I always encourage students to be honest with me about their struggles, so I thought it’s only fair for me to do the same!
What am I studying and why?
I need to refresh my IFRS knowledge, I haven’t gone into a lot of detail on the Standards for quite a while! I need the CPD, and doing IFRS CPD training means I need to make sure that I know it in such a way that I can teach it.
I decided to enrol for the ACCA Cert IFR for now.
(Note: It’s a Certificate, not a qualification… it doesn’t replace any studying you’re doing, can’t be used to get ‘credits’ for anything, and is mainly intended for people who already have their qualification)
Am I the ‘perfect’ student?
Uh… no! I haven’t studied for quite a while, and obviously it’s part-time, totally online, and I can set the exam date for whenever I want (which is WAY too easy to keep delaying!)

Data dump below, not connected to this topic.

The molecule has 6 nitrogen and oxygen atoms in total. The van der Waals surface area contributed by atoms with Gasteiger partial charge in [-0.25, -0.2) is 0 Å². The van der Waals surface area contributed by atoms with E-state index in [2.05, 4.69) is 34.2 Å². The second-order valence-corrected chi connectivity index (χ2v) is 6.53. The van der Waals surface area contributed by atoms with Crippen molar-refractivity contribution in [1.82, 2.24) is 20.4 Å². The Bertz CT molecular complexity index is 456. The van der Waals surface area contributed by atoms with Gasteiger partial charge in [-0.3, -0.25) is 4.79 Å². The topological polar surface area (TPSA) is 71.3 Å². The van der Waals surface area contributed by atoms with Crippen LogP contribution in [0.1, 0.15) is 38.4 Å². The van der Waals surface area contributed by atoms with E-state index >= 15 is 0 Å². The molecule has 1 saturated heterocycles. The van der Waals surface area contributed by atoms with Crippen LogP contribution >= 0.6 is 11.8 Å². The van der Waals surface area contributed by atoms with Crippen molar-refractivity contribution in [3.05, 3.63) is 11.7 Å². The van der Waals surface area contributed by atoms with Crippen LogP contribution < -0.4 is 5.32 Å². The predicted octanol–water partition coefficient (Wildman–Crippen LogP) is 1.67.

I feel like a hypocrite, obviously… there’s loads of advice I give students every day on how they should study, and I don’t stick to all of it. I think the value of this for you is that when I give you advice… it’s not because I’m ‘perfect’ and you’re not… it’s because I really do understand how tough it is to do this, and I know the struggles because I have a lot of the same challenges. My advice comes from first-hand experience on all sides of the table (student, lecturer, employer), and I have the benefit of years of experience examining WHY I struggle with these things and how to overcome them, or at least manage them.
Do I procrastinate?